Male to female ratio was 3.6:1 in our study. Almost half of the patients were up to 12 years age and the rest belonged to 12–18 years age group. No infant was seen in our study. A previous study from same institute addressing the issue of pediatric extremity vascular trauma has found the M/F of 1 in 0–5 years age group.12 Infant proportion of just 2% has been reported in a large multinational study of 1600 pediatric trauma patients, supporting lack of any infant in our cohort of 300 patients.8
Prevalence of trauma in childhood admissions has been reported from 5.5% to 19.23%,13 in Indian studies14 as well as LMICs abroad.15, 16, 17 All reports confirm a majority affliction of boys than girls, M/F ratio of 1.5–3,18 the most common age group being 6–12 years14, 18 and home being the most common place of injury nationally and internationally.18, 19 Maximum mortality has been reported in 1–2 years age group20 and RTAs as the most common cause.20, 21 Studies from different geographic regions have shown falls as common mechanism of trauma in 0–9 years age groups or even overall.5, 9, 10, 12 A previous study from this institution on 82 patients of pediatric extremity vascular trauma has also reported similar observations in this age group.12 However in our current study we found that falls accounted for only 27% of injuries in the pediatric age group as opposed to RTAs (43%); the predominant cause of pediatric trauma in our study remained RTAs. A more plausible explanation is that up to 75% of children admitted to hospital due to fall from height have a head injury22 and are more likely to be admitted in neurosurgical department. RTAs were found to be the leading cause of mortality in another Indian study as well.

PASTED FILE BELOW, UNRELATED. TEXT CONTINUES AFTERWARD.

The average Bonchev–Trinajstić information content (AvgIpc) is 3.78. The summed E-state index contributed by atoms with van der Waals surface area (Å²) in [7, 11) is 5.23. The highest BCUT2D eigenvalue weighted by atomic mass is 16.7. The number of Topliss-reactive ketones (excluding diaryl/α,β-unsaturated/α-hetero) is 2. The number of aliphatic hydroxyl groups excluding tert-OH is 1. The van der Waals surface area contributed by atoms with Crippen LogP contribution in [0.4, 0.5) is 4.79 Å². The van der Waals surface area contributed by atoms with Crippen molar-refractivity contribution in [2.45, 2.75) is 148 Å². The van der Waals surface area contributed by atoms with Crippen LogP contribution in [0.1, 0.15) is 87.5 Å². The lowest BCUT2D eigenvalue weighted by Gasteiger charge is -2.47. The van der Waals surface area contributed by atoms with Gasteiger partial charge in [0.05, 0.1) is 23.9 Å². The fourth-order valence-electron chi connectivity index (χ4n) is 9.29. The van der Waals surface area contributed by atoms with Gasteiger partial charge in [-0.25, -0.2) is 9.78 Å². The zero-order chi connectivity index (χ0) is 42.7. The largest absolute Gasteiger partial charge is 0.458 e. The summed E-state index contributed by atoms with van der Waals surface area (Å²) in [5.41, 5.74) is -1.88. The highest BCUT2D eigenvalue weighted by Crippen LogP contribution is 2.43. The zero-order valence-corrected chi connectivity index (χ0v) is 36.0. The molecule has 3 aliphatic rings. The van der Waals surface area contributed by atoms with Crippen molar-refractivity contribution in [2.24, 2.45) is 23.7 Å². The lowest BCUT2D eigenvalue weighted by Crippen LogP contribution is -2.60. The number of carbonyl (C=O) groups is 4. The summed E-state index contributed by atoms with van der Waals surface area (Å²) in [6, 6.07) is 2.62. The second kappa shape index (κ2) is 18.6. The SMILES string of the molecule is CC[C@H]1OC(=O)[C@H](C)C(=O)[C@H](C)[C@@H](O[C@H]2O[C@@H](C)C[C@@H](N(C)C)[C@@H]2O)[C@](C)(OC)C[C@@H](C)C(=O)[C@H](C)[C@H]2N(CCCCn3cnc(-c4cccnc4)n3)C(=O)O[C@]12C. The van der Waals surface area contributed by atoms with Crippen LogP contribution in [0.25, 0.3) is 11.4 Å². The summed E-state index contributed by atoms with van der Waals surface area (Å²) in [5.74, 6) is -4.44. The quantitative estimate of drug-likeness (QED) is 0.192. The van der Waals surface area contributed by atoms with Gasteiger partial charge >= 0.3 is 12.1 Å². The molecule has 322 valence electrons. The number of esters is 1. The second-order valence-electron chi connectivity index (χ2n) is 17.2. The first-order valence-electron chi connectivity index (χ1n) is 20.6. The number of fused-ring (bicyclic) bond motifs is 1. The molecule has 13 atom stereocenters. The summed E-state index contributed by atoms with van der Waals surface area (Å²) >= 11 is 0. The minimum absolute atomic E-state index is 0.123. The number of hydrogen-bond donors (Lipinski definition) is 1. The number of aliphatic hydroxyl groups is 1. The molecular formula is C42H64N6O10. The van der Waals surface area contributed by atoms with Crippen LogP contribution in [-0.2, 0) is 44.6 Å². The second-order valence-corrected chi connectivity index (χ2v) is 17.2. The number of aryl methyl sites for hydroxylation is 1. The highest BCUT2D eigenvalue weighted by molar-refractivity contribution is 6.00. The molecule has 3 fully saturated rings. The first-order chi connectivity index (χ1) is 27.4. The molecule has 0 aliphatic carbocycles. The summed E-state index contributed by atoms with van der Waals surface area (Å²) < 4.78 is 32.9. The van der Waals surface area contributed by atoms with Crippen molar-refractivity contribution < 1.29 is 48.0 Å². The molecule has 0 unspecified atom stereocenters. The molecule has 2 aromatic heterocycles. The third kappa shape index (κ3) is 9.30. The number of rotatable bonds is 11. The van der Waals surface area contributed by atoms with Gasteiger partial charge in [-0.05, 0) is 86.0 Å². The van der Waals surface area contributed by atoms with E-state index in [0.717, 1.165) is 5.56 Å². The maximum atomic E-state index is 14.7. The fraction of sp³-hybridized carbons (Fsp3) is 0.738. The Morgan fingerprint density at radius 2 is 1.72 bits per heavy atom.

In many parts of the world, most childhood injuries treated in hospitals are due to falls that occur mainly at home.23 Falls have been deemed the most common cause of injury in diverse studies in Ismailia, Uganda24 and Saudi Arabia.25 A mixed intervention consisting of safer play areas, safer construction, safer furniture for sleeping and playing and improved supervision has been recommended.8 In a south Asian study, pedestrians and motorcyclists accounted for the majority of unintentional injuries on the road and all caused mortality in children.26 Over half of road traffic injuries in Colombia occur in pedestrians; this figure has been reported as high as 81% in other studies.8
In our study falls from height were found to be increased from 27% (in 0–18 years age group) to 36.05% (in up to 12 years age group) catching up with RTAs (44.89%), which is still the predominant injury mechanism in up to 12 years age group. Similar findings have been reported by other researchers.2 The important implications of this observation lie in the focus for a thrust of preventive programs. It is interesting to note that the two leading causes of trauma, RTAs and falls from height, inflict more than 80% of injuries seen in up to 12 years age group. Improving road safety will always go a long way in reducing overall trauma burden; this may not be enough in pediatric trauma especially up to 12 years of age group, in our setting as well as some others.